But wait, we totally do, because we are witnesses to those around us and Jesus tells us to follow him. We could dispatch of some of this a lot easier if we actually followed through on our faith and lived as Christians, following God's grace with repentance and following the model of Jesus. We should have the desire to be more like Jesus in thankfulness for what he has done for us instead of falling back upon a cheap grace in which our Christian witness is indistinguishable from the behaviour of the world we live in.
So what does biblical grace look like? Real grace, costly grace, challenges us with a gracious call to follow Jesus. It takes Jesus' words seriously when he tells his disciples in Matthew chapter 16, verses 24–25 "If anyone would come after me, he must deny himself and take up his cross and follow me. For whoever wants to save their life will lose it, but whoever loses their life for me will find it."
Hard words, hard because they require sacrifice, and may necessarily entail suffering as we attempt to follow in the footsteps of Jesus who himself suffered.
In amongst this there is also an important place for the role of community. We are to disciple and encourage one another in the faith. So if you hand someone a tract and they accept God's grace it shouldn't end there. There is a role for community, the church, in which people are encouraged in their Christian walk, practising confession of sins in community, according to Bonhoeffer, and attempting holiness.
A costly equation
To live Jesus out in the world is where the rubber meets the road. The abundant grace we have received should never be a justification for disobeying our calling to live out Jesus in the world. The church and body of believers provides community in our everyday lives, and helps encourage us and keep us on the straight and narrow.
Costly grace calls us to follow with our lives, in the words of 1 Peter chapter 2, verse 21 "To this you were called, because Christ suffered for you, leaving you an example, that you should follow in his steps." But it is grace because it calls us to follow Jesus Christ who first loved us and gave his life for us. In return for the cost of our life it gives us the only true life back.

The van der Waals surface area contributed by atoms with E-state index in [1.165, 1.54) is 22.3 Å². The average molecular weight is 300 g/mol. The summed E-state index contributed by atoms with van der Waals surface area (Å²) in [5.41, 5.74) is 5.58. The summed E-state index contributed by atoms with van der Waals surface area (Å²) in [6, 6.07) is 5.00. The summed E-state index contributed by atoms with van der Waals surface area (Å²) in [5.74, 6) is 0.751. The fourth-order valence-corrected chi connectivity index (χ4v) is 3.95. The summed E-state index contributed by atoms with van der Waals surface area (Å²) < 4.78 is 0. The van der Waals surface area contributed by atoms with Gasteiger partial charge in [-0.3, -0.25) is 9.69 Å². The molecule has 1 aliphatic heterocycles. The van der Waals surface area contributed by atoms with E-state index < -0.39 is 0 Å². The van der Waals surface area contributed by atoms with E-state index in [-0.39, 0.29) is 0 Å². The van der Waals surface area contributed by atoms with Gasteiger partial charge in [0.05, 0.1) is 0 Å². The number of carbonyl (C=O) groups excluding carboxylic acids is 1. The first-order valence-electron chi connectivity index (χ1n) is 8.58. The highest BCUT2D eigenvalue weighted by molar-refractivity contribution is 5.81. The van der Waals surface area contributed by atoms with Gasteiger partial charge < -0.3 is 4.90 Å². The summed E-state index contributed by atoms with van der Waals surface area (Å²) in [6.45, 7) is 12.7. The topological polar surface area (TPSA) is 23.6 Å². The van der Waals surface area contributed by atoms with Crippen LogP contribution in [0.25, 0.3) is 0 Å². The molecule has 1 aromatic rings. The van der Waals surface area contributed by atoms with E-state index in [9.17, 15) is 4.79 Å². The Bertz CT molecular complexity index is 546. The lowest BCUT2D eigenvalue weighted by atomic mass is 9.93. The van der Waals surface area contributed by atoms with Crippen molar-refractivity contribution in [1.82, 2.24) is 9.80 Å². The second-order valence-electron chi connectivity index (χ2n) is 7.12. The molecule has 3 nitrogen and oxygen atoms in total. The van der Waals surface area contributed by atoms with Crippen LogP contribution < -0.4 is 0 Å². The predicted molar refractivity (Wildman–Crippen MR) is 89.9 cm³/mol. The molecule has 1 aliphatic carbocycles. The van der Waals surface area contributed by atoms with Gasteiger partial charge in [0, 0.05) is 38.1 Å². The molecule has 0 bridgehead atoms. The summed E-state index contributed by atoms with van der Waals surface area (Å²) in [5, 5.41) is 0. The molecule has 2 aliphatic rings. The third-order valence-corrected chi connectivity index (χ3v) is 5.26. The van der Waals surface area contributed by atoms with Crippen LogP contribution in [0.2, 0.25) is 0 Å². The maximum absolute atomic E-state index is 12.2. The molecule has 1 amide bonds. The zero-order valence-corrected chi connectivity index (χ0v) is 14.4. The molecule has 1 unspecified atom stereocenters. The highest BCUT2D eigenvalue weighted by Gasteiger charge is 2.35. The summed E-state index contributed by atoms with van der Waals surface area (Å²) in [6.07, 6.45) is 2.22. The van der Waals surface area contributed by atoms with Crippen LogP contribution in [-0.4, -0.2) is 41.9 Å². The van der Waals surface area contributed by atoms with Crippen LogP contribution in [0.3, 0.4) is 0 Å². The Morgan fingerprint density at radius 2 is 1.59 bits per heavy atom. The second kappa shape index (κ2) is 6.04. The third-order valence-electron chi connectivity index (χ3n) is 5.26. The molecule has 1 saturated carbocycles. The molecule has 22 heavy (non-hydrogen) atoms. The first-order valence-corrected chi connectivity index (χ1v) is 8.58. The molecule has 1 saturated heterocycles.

Cheap grace on the other hand is the wide road that requires little from us and is easy to follow, it requires little adjustment from the patterns of this world we live in, we simply accept the grace of God that has been given for us so our sins can be forgiven, with little real repentance, just a formulaic prayer and the continuation of living as we wish.
But if we are truly to live as Jesus requires we must reclaim real grace and live it out and follow him in response to what he has done for us, this is the fuller and richer Christianity that is required, not just what we have distilled it down to in order to serve ourselves.
I hope you're encouraged to think more about the concept of grace and all that is entailed by God's grace towards us. God's loving sacrifice should require us to respond in kind and embrace a grace that is costly and demands a response from our lives in repentance, confession, and discipleship.
Peter Rope is a Financial Economics and Theology graduate from Auckland.
Peter Rope's previous articles may be viewed at www.pressserviceinternational.org/peter-rope.html